Master Planning – A Phased Approach
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We all know that private club managers juggle a wide variety of responsibilities during their day-to-day routines. But try as we may, no one person can take on the numerous and multi-faceted responsibilities required to operate a club well. Being hesitant to ask for help is common among managers and it’s one of the many management myths that needs to be dispelled—especially when you consider staffing. All managers need a team of internal and external partners that can provide expertise in areas you might not have. As club managers, we can’t have all the answers, but it’s our responsibility to find them. Club specialists allow us to do just that.
What do I mean by “club specialists?” Here are just a few examples of different areas that can benefit from specialization:
There are several instances that show how beneficial building a network of club specialists can be. For example, club-specialized chefs are often well-rounded and can easily understand the challenges presented by today’s multi-generational memberships when it comes to menu pricing and design. Club marketing specialists are uniquely qualified to handle member recruitment and understand the fine balance that must be struck between member privacy and community relations. Club insurance consultants have a singular understanding of the kinds of policies clubs should be investing in. The list of examples could go on and on.
Ultimately, creating a strong team of club-specialized consultants and vendors is an essential part of providing the best member experience possible.
So what about turning to members for support? After all, many members are eager to lend a helping hand for the club they love and you may have members with expertise in an area of need. This I true and they can certainly provide insight—however, I caution you to rely on them completely. The private club industry is incredibly unique and most members simply don’t have the kind of in-depth, industry-specific knowledge that will best serve the club. It’s much like going to a doctor. You wouldn’t consult an optometrist if you’re experiencing a skin issue. Both bodies of knowledge are equally important, but one specialty may not fit your need. In many ways, the private club industry is just as specialized as medicine, and it requires a similar mindset.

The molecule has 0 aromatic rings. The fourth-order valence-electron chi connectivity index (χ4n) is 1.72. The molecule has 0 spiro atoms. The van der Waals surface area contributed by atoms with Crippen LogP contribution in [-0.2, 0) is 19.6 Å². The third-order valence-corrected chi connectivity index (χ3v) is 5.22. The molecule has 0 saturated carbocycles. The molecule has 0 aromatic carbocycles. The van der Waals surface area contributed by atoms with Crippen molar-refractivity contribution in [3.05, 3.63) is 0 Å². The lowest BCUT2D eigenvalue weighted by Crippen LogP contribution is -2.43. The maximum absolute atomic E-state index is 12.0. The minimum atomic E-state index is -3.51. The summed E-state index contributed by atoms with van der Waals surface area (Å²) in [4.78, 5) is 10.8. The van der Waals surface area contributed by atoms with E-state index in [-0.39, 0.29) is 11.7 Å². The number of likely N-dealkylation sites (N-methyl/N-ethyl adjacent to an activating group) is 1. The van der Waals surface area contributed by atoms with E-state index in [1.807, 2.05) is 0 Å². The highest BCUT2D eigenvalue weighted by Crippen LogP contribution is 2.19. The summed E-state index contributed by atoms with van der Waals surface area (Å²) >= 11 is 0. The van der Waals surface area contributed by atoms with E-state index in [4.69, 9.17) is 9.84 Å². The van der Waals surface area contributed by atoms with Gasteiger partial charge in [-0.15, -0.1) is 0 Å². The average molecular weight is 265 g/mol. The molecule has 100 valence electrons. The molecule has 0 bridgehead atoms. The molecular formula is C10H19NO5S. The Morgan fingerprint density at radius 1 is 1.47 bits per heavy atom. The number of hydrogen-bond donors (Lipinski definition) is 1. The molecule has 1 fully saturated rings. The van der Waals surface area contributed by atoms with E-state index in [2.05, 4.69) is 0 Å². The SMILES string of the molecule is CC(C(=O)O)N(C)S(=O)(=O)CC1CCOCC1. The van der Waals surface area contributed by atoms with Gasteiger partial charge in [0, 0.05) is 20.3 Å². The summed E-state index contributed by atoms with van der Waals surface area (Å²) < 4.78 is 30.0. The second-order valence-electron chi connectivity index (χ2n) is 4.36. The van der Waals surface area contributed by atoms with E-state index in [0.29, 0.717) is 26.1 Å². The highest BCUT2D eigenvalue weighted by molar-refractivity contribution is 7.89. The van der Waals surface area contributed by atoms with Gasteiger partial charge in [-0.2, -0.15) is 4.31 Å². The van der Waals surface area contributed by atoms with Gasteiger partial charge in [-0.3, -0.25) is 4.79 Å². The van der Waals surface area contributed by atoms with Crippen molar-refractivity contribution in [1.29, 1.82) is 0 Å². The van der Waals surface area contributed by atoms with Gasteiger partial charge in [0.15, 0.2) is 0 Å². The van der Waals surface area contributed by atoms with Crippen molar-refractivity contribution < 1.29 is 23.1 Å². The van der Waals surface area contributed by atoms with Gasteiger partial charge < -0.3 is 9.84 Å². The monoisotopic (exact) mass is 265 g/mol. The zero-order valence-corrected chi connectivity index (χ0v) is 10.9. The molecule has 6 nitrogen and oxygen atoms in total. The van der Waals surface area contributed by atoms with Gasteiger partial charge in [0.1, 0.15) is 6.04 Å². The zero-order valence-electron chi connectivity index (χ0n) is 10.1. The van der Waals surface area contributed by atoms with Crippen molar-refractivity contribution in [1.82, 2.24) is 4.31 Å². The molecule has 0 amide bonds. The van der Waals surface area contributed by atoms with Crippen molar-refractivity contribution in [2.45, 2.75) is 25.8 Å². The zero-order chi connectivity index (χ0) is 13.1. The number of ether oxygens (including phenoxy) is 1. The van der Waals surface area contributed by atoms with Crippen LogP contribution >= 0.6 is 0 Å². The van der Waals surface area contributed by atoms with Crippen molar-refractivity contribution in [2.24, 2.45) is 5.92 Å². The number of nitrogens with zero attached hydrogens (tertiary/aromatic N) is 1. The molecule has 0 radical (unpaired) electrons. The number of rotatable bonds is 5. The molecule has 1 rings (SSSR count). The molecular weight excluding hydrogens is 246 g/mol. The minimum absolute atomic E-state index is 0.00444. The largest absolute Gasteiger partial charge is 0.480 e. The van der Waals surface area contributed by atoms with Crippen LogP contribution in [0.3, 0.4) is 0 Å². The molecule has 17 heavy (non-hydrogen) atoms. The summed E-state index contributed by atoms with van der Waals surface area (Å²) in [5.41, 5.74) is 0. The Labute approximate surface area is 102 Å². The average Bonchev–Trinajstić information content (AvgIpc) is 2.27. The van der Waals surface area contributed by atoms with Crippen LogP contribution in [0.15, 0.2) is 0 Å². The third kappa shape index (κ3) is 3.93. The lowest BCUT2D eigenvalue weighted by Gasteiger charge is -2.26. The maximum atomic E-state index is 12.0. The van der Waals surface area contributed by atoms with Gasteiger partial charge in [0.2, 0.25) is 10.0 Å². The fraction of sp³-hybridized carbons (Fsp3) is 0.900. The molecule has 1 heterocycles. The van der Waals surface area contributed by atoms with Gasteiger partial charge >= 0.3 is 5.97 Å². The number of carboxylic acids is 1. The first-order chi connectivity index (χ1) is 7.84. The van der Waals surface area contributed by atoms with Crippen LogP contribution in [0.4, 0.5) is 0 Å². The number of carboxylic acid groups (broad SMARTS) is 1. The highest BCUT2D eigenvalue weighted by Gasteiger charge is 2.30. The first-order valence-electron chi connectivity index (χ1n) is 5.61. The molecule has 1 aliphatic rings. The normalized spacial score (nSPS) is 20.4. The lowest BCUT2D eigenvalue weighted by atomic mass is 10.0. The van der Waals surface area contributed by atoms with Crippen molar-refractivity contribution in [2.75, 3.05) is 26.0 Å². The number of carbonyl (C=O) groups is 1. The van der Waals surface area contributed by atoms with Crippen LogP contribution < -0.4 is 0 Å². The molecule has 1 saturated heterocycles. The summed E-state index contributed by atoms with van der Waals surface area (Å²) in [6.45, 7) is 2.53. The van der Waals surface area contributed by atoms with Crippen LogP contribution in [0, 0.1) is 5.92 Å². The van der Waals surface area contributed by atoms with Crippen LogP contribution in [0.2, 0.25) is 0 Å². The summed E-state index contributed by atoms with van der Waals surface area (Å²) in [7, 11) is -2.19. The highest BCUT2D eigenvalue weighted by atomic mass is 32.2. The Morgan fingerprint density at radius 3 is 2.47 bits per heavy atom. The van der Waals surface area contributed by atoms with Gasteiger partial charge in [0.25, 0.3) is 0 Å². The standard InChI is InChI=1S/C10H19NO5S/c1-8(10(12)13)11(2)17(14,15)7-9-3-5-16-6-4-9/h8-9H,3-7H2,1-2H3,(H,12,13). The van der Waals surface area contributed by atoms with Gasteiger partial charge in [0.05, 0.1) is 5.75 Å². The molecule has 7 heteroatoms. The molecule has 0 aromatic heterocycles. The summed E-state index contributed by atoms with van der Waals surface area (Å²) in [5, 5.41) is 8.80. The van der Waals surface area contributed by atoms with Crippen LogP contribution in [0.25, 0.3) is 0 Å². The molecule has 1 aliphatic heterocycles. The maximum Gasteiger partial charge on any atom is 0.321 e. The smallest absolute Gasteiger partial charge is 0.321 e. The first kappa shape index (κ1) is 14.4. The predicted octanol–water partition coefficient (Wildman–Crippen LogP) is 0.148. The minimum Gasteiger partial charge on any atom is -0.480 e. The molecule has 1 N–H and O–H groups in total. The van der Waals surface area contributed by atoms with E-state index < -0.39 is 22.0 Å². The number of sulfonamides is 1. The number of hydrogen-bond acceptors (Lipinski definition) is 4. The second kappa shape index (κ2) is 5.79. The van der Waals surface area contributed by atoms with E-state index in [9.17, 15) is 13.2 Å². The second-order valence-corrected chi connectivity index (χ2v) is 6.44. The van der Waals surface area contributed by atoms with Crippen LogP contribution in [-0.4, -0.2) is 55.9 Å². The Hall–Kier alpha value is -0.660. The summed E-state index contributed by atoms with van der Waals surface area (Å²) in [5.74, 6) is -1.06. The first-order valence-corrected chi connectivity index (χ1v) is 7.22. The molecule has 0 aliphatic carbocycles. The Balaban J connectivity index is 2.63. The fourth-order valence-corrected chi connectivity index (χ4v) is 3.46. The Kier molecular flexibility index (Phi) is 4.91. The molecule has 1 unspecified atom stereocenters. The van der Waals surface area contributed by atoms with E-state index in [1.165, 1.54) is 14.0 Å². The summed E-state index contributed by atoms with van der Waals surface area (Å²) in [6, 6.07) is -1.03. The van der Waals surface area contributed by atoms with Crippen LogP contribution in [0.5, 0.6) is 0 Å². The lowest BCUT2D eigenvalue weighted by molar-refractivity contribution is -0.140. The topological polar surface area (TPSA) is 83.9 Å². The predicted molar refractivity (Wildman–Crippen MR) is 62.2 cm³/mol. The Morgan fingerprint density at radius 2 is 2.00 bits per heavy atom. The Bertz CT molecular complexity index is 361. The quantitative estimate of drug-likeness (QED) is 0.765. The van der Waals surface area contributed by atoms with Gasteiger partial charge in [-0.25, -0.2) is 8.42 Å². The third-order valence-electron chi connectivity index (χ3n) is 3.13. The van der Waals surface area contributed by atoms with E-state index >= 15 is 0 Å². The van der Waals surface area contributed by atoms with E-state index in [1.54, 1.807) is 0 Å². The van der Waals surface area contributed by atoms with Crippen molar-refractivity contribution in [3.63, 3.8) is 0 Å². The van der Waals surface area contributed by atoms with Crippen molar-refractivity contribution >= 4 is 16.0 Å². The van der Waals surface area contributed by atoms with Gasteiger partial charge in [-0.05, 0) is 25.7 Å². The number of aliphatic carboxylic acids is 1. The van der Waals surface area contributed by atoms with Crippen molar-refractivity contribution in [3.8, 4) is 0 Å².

In addition to the lack of specialization, doing business with members changes the dynamic of your relationship and can potentially set up political landmines for the club. While you should always be appreciative of any helping hand offered and tap into the wealth of knowledge your membership can offer, it’s in the club’s best interest to find people that fit your need rather than investing in more generalized resources.
Of course, that doesn’t mean that managers should confine themselves to the ideas circulating within the club industry. Looking to non-club industry companies for fresh ideas isn’t just a good idea—it’s a best practice. This is why CMAA’s World Conference regularly features keynote speakers from outside the private club industry—like hotelier Chip Conley who will share his thoughts and ideas regarding hospitality strategies at this year’s Conference. They offer unique insights that can provide a different perspective on various aspects of private clubs. Then, it’s up to club leaders to take those insights and use creative thinking to apply them to their club—or hire an expert who can help execute their ideas.
In fact, CMAA’s National Conference is a fantastic way to explore all of the specialized club services that the world has to offer—both in your local area and beyond. You can easily utilize the Club Business Expo as a kind of directory of specialists. As you’re exploring the Expo floor, keep in mind which companies could fulfill a current need or even a need you might have down the road. After all, it’s important to begin building these relationships far before you need help if possible. You can also utilize the many education sessions by club specialists that take place throughout Conference. This year, some club specialists providing their insights at Conference include Kathleen O’Neal of Club, Resort & Hospitality Consulting, LLC, Stephen Tharrett of ClubIntel, and Chris Kallmeyer of Golf Genius Software—just to name a few.
Even outside of Conference, you can always tap into your local CMAA Chapter or the National Club Association for guidance. It’s also important to look to your Board of Directors, who should always be your “thought partners” when it comes to solving club challenges.